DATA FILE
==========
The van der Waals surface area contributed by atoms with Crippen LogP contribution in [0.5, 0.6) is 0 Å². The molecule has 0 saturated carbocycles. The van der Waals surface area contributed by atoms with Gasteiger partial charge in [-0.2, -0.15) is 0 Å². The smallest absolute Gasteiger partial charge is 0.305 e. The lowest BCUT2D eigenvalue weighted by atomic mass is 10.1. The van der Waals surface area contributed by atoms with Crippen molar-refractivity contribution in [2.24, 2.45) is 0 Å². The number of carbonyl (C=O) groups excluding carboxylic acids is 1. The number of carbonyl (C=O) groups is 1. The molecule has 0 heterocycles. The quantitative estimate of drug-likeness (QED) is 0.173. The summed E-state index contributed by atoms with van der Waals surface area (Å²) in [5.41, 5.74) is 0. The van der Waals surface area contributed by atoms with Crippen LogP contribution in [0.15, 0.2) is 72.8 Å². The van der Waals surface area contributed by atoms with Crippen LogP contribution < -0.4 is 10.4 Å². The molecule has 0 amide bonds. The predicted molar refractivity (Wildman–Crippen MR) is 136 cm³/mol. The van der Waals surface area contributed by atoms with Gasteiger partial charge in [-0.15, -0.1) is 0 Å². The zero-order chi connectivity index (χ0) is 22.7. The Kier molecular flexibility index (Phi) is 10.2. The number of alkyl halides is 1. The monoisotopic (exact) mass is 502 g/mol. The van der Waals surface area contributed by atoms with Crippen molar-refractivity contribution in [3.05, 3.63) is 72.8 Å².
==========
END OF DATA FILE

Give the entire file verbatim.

The van der Waals surface area contributed by atoms with Crippen LogP contribution in [0.5, 0.6) is 0 Å². The molecule has 0 saturated carbocycles. The van der Waals surface area contributed by atoms with Gasteiger partial charge in [-0.2, -0.15) is 0 Å². The smallest absolute Gasteiger partial charge is 0.305 e. The lowest BCUT2D eigenvalue weighted by atomic mass is 10.1. The van der Waals surface area contributed by atoms with Crippen molar-refractivity contribution in [2.24, 2.45) is 0 Å². The number of carbonyl (C=O) groups excluding carboxylic acids is 1. The number of carbonyl (C=O) groups is 1. The molecule has 0 heterocycles. The quantitative estimate of drug-likeness (QED) is 0.173. The summed E-state index contributed by atoms with van der Waals surface area (Å²) in [5.41, 5.74) is 0. The van der Waals surface area contributed by atoms with Crippen LogP contribution in [0.15, 0.2) is 72.8 Å². The van der Waals surface area contributed by atoms with Crippen LogP contribution < -0.4 is 10.4 Å². The molecule has 0 amide bonds. The predicted molar refractivity (Wildman–Crippen MR) is 136 cm³/mol. The van der Waals surface area contributed by atoms with Gasteiger partial charge in [-0.15, -0.1) is 0 Å². The zero-order chi connectivity index (χ0) is 22.7. The Kier molecular flexibility index (Phi) is 10.2. The number of alkyl halides is 1. The monoisotopic (exact) mass is 502 g/mol. The van der Waals surface area contributed by atoms with Crippen molar-refractivity contribution in [3.05, 3.63) is 72.8 Å².